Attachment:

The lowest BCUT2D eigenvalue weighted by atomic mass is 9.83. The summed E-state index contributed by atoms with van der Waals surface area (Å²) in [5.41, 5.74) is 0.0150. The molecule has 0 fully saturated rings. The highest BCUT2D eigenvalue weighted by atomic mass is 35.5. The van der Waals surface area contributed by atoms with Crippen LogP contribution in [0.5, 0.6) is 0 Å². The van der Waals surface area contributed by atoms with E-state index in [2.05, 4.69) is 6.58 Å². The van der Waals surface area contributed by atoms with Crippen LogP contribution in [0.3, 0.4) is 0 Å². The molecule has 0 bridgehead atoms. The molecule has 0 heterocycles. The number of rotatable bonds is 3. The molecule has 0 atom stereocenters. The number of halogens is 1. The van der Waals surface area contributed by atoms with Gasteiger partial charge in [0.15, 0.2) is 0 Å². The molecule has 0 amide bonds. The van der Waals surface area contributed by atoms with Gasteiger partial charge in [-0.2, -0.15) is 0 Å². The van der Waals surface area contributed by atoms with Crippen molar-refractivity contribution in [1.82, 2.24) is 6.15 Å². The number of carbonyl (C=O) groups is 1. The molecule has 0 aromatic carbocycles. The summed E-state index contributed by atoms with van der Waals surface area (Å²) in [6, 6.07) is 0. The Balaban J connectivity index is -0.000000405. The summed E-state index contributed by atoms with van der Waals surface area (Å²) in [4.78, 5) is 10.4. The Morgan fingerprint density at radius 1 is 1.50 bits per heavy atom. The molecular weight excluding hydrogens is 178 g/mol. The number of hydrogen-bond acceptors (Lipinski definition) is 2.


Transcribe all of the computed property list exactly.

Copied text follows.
The lowest BCUT2D eigenvalue weighted by atomic mass is 9.83. The summed E-state index contributed by atoms with van der Waals surface area (Å²) in [5.41, 5.74) is 0.0150. The molecule has 0 fully saturated rings. The highest BCUT2D eigenvalue weighted by atomic mass is 35.5. The van der Waals surface area contributed by atoms with Crippen LogP contribution in [0.5, 0.6) is 0 Å². The van der Waals surface area contributed by atoms with E-state index in [2.05, 4.69) is 6.58 Å². The van der Waals surface area contributed by atoms with Crippen LogP contribution in [0.3, 0.4) is 0 Å². The molecule has 0 bridgehead atoms. The molecule has 0 heterocycles. The number of rotatable bonds is 3. The molecule has 0 atom stereocenters. The number of halogens is 1. The van der Waals surface area contributed by atoms with Gasteiger partial charge in [0.15, 0.2) is 0 Å². The molecule has 0 amide bonds. The van der Waals surface area contributed by atoms with Gasteiger partial charge in [-0.2, -0.15) is 0 Å². The van der Waals surface area contributed by atoms with Crippen molar-refractivity contribution in [1.82, 2.24) is 6.15 Å². The number of carbonyl (C=O) groups is 1. The molecule has 0 aromatic carbocycles. The summed E-state index contributed by atoms with van der Waals surface area (Å²) in [6, 6.07) is 0. The Balaban J connectivity index is -0.000000405. The summed E-state index contributed by atoms with van der Waals surface area (Å²) in [4.78, 5) is 10.4. The Morgan fingerprint density at radius 1 is 1.50 bits per heavy atom. The molecular weight excluding hydrogens is 178 g/mol. The number of hydrogen-bond acceptors (Lipinski definition) is 2.